Mark Tibergien Provides RIA COO’s 6 Metrics to Define Their Value

January 29, 2020, by Matt Sonnen
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I had the distinct pleasure of interviewing Mark Tibergien and Karen Novak of BNY Mellon Pershing, Advisor Solutions for Episode 12 of our podcast, The COO Roundtable.  One of the main goals of the podcast is to promote the notion of professional management within the RIA industry and reverse the belief that professional managers are merely cost centers that add little to the revenue of the firm.  PFI Advisors firmly believes that RIAs cannot achieve their organic or inorganic growth goals without proper professional management in place.  I view Mark Tibergien as the Godfather of the professional management concept within the RIA industry, so I couldn’t pass up the opportunity to pose the question to him directly, “What advice do you have for COOs who look to combat the notion that only revenue-generating roles within the firm are valuable?”  His response did not disappoint.

“The first thing that I would suggest is before accepting a job, the definition of success [for the COO] becomes clear.  The second is that there has to be a clear reporting mechanism because I think that advisors who hire professional management tend to look at management as well as administrative staff as a cost to be controlled rather than an investment on which to get a return. And so, it really becomes incumbent upon the COO in this case to continually remind the shareholders of the business how value is demonstrated in each case.”

He then provided six concrete metrics that can be used to measure the success of both the Chief Operating Officer and the firm.  Taking from Pershing’s benchmarking study published in conjunction with InvestmentNews, Mark cited Pricing, Client Mix, Service Mix, Productivity, Cost Control, and Growth as key elements of the business.  It’s not a coincidence that the COO impacts all six of these core business elements.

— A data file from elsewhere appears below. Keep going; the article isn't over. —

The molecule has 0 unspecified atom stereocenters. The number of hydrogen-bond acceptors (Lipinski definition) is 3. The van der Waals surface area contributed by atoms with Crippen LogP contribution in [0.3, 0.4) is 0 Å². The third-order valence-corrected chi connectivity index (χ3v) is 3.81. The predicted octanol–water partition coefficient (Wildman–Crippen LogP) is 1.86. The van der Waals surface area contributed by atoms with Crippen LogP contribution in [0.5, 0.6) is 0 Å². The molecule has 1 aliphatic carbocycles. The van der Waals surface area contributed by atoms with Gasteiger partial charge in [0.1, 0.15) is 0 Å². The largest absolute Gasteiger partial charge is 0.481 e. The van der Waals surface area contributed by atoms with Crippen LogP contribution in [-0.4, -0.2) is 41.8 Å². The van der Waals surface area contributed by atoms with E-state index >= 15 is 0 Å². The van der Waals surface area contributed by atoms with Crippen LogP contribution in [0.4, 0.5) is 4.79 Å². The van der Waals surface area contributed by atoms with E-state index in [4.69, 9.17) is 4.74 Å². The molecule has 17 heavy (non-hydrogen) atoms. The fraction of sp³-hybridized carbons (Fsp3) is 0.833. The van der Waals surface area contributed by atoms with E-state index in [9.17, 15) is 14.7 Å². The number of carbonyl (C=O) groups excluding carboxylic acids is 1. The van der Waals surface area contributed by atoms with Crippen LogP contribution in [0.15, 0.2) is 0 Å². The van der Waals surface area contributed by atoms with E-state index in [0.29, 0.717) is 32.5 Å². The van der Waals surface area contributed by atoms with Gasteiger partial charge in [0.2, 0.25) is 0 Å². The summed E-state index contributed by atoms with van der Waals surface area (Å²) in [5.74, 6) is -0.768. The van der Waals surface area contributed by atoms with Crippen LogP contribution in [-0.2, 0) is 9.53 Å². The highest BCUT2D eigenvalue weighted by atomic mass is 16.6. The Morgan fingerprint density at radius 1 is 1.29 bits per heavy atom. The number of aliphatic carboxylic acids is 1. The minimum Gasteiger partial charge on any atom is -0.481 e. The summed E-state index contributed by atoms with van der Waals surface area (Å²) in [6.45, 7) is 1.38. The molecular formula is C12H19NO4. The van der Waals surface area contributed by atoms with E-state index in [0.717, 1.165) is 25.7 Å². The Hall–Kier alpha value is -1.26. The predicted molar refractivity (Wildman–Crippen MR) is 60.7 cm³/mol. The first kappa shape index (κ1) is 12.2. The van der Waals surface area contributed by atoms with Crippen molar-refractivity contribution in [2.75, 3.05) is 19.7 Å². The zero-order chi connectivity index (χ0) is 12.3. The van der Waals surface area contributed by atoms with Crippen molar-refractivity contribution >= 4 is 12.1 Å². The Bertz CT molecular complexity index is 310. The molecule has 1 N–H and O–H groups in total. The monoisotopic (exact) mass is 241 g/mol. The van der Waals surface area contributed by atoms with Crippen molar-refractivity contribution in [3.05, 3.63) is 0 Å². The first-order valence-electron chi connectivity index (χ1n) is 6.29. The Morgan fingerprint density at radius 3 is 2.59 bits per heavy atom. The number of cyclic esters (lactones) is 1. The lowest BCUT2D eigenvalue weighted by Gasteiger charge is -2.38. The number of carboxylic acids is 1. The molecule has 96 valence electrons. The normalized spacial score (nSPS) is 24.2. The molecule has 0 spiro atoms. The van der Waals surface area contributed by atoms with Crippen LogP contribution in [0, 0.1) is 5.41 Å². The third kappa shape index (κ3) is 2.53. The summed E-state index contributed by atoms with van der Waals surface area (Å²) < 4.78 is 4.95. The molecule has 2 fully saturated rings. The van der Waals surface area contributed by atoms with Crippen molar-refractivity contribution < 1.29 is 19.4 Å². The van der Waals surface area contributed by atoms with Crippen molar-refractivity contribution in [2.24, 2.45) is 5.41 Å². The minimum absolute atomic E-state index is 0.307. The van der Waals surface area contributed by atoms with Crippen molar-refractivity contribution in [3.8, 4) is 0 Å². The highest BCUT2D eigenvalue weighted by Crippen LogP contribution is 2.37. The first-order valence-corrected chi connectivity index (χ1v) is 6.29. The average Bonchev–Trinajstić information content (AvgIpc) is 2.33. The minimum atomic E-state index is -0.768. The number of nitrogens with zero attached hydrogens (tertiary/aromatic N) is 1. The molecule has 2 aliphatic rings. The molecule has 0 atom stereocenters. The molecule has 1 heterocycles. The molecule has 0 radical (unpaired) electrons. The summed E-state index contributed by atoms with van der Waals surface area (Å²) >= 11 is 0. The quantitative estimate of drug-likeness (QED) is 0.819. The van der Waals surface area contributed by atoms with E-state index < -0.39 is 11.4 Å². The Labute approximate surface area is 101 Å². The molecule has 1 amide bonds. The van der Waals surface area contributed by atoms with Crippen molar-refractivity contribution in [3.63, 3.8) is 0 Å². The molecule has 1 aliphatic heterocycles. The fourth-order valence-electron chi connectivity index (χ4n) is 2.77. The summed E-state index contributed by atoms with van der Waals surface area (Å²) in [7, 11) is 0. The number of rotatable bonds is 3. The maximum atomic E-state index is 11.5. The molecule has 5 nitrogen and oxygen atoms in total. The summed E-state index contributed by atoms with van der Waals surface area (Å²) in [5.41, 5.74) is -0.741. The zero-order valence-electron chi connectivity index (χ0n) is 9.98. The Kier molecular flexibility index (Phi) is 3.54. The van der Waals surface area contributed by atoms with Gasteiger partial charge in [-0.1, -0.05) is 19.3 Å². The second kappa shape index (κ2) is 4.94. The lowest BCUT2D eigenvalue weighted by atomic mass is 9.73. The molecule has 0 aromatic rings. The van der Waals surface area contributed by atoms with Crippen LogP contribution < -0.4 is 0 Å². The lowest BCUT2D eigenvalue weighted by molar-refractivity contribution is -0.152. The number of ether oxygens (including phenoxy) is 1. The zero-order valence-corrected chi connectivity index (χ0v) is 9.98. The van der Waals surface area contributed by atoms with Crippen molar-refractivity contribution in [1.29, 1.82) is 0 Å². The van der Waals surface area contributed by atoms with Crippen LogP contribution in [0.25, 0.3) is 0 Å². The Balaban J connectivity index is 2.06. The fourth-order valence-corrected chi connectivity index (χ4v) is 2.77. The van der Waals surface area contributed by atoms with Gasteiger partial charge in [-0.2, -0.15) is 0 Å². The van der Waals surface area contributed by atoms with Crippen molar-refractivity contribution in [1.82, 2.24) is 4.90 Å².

Mark continued, “You have to take this holistic approach, much like you would with a financial planning client, that says, ‘If we can define the totality of success of this business and how I, as a COO, am moving it forward, then we have a common ground.’  If the CEO or the principals of the firm are not willing to agree to what those standards of excellence are, it’s going to be a fairly unfulfilling experience.”

Karen Novak added, “It’s really important [for the RIA] to understand [the value of] risk mitigation, the control environment of an advisory firm, and the leadership that a COO can bring to that.  While it isn’t a revenue driver, it absolutely can save an expense component.  It’s an indirect benefit that most CEOs and other professional managers are not thinking about.  But without a strong control environment, there’s huge risk for that firm.”

Mark continued with Karen’s line of thinking around risk mitigation by adding, “Advisory firms [need] to be managing their balance sheet and their cash flow as well as their income statement.  It will be important for them not to look at compliance as just something that they have to adhere to, but actually anticipate.  These risk controls are fundamental to the success of any business.  If we look at the companies that were dominant in the ‘70s in this business and why they disappeared, primarily, it was because of bad management and the failure to pay attention to what the headwinds will be as well as the tailwinds.”

Later in the discussion, Mark made this excellent point about the need for professional management within RIAs, “I think that as we look out over the next 10 years, as more advisory firms get into critical mass, more principals of firms are trying to make the decision whether they want to be primarily client-facing or do they want to be primarily business-facing.  And it is a choice that people have to make if they want to do either one of them.  I would also say that that the average advisory firm is growing at a slow organic rate, which typically means that advisory firms don’t have the physical capacity to grow… So, recognizing that as humans we have a physical limit to the amount of time we can spend on any one thing, the practical notion of operating leverage becomes key as they build this concept out.”

We will continue to do our best to promote the need for professional management and the benefits advisory firms will experience when client-facing advisors are relieved of the day-to-day administrative tasks associated with the running of the business, but no one says it better than the Godfather himself!  It was a personal and professional thrill to have Mark and Karen on the podcast!

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